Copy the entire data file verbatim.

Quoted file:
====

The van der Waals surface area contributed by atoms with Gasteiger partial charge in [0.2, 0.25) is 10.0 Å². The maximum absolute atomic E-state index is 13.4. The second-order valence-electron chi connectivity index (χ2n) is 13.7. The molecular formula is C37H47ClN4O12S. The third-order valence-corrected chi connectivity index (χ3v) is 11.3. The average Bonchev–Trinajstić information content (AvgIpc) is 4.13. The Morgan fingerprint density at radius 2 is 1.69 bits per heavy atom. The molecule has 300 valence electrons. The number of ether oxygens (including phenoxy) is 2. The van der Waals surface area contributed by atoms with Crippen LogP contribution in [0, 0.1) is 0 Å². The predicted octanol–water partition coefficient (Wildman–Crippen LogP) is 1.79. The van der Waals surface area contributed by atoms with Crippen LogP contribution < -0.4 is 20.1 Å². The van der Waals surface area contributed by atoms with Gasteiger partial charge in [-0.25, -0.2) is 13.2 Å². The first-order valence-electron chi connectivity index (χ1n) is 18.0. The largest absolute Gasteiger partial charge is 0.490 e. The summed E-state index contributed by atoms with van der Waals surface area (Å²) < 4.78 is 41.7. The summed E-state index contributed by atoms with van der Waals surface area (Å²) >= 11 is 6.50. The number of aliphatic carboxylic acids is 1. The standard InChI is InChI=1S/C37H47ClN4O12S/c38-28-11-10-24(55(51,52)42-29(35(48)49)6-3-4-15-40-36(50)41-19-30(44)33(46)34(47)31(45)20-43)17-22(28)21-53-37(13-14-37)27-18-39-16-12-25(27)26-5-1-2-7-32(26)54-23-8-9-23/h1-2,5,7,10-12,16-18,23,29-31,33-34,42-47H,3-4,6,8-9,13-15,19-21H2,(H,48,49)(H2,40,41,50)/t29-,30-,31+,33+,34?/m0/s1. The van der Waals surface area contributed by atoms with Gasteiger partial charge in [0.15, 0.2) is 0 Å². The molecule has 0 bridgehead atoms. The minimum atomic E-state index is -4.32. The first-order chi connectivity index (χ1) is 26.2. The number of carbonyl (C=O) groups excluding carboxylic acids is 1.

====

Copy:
The van der Waals surface area contributed by atoms with Gasteiger partial charge in [0.2, 0.25) is 10.0 Å². The maximum absolute atomic E-state index is 13.4. The second-order valence-electron chi connectivity index (χ2n) is 13.7. The molecular formula is C37H47ClN4O12S. The third-order valence-corrected chi connectivity index (χ3v) is 11.3. The average Bonchev–Trinajstić information content (AvgIpc) is 4.13. The Morgan fingerprint density at radius 2 is 1.69 bits per heavy atom. The molecule has 300 valence electrons. The number of ether oxygens (including phenoxy) is 2. The van der Waals surface area contributed by atoms with Crippen LogP contribution in [0, 0.1) is 0 Å². The predicted octanol–water partition coefficient (Wildman–Crippen LogP) is 1.79. The van der Waals surface area contributed by atoms with Crippen LogP contribution < -0.4 is 20.1 Å². The van der Waals surface area contributed by atoms with Gasteiger partial charge in [-0.25, -0.2) is 13.2 Å². The first-order valence-electron chi connectivity index (χ1n) is 18.0. The largest absolute Gasteiger partial charge is 0.490 e. The summed E-state index contributed by atoms with van der Waals surface area (Å²) < 4.78 is 41.7. The summed E-state index contributed by atoms with van der Waals surface area (Å²) >= 11 is 6.50. The number of aliphatic carboxylic acids is 1. The standard InChI is InChI=1S/C37H47ClN4O12S/c38-28-11-10-24(55(51,52)42-29(35(48)49)6-3-4-15-40-36(50)41-19-30(44)33(46)34(47)31(45)20-43)17-22(28)21-53-37(13-14-37)27-18-39-16-12-25(27)26-5-1-2-7-32(26)54-23-8-9-23/h1-2,5,7,10-12,16-18,23,29-31,33-34,42-47H,3-4,6,8-9,13-15,19-21H2,(H,48,49)(H2,40,41,50)/t29-,30-,31+,33+,34?/m0/s1. The van der Waals surface area contributed by atoms with Gasteiger partial charge in [0.15, 0.2) is 0 Å². The molecule has 0 bridgehead atoms. The minimum atomic E-state index is -4.32. The first-order chi connectivity index (χ1) is 26.2. The number of carbonyl (C=O) groups excluding carboxylic acids is 1.